Protecting Oilseed Rape potential in the face of stiff challenges - Western England
Posted in: Product and agronomy news
Oilseed rape areas have dropped by 23% since the neonic ban, but for some growers it is still a crucial part of the rotation in the west, as Crop Focus finds out.
A robust fungicide strategy combined with vigorous, disease-resistant oilseed rape varieties is helping secure a future for this valuable break crop in the face of mounting pest and disease pressure on a Herefordshire farm.
Some 146 ha of hybrid oilseed rape is grown in rotation with wheat, barley, oats, beans and peas at the 1,092 ha Fawley Court Farm, where Mark Wood has adapted agronomy to counter increasing threats from cabbage stem flea beetle and light leaf spot.
The farm also hosts a shoot so partridge and pheasant damage pose additional challenges alongside pigeons.
Rapid autumn establishment is key to mitigating risks and has driven a switch to hybrid varieties over the past four years. Current varieties include Harper, InV1030 and SY Harnas, all sown at the recommended rate (a 1.5m seed pack covers 3 ha).
“The rate is quite high, but the thicker crops deter birds from entering and provide insurance against pest damage.”
Establishment is tailored to field conditions, weather and soil type, with three options available; subsoil then drill with a 4m Horsch; cultivate with a 4m Quivogne Saturn cultivator then drill; or a plough and power-harrow/ drill combination.
Drilling ensures accurate seed placement, while seedbed consolidation is crucial for good establishment, so wherever possible fields are rolled after drilling, Mr Wood says.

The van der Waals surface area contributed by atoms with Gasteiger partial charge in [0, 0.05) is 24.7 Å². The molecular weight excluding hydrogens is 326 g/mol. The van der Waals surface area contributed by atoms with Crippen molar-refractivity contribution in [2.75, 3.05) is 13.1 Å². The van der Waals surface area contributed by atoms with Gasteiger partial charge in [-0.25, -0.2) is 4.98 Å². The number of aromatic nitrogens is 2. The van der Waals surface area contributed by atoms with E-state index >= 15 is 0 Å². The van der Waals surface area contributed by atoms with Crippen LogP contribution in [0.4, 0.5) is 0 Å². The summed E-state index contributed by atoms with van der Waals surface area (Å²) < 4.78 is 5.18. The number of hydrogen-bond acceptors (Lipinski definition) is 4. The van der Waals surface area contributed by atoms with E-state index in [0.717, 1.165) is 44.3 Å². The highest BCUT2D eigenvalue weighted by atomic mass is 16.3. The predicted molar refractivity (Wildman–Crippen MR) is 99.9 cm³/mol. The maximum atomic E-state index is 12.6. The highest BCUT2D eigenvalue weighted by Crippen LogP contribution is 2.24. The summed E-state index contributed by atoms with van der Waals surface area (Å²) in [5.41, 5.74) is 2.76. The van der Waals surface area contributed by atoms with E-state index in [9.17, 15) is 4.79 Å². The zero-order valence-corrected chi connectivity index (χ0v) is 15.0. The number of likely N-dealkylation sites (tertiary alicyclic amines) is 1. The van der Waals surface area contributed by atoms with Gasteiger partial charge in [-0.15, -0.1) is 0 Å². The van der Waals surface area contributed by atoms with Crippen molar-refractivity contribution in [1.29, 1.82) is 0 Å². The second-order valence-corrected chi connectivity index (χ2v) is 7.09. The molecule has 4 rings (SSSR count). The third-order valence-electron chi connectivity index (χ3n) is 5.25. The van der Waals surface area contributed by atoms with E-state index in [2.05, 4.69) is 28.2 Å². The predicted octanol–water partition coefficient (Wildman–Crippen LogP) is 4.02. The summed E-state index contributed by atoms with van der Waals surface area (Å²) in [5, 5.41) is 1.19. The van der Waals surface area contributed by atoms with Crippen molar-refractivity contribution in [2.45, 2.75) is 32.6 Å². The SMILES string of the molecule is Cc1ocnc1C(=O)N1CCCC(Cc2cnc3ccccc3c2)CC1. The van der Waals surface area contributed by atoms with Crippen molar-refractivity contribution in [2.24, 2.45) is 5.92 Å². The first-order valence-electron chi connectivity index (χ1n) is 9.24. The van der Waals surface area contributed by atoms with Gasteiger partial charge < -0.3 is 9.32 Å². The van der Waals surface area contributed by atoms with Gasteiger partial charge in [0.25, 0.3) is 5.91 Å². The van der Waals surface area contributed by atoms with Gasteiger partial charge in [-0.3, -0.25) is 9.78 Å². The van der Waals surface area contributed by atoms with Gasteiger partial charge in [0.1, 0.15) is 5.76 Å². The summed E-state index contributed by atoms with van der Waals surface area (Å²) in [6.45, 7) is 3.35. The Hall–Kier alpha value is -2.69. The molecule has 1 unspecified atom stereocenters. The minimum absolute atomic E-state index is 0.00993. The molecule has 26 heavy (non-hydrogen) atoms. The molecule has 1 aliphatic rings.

Heavier land, which accounts for one third of the farm, is sown first, during the third or fourth week in August, while crops on lighter, sandier soils are sown in the first week of September. Winter barley has been introduced ahead of rape to allow earlier sowing and reduce club root risk by extending intervals between rape crops.
A further establishment boost comes from applications of seedbed phosphate, potassium as the crop is establishing, and 30-40 kg/ ha of autumn nitrogen.
Mr Wood says light leaf spot is an increasing problem in oilseed rape across western areas, due to several possible factors, including warmer winters, tighter rotations (exacerbated by the loss of sugar beet in the region) and trend towards minimum tillage providing a “green bridge” for disease carryover.
Varietal resistance mitigates risk, but this must be supported with a robust fungicide programme. At Fawley Court this typically centres around Proline (0.5 litres/ha) applied in late October, followed by either Folicur (0.55 litres/ha) on forward crops requiring growth regulation or Proline (0.45 litres/ha) on more backward crops as soon as conditions allow in February.
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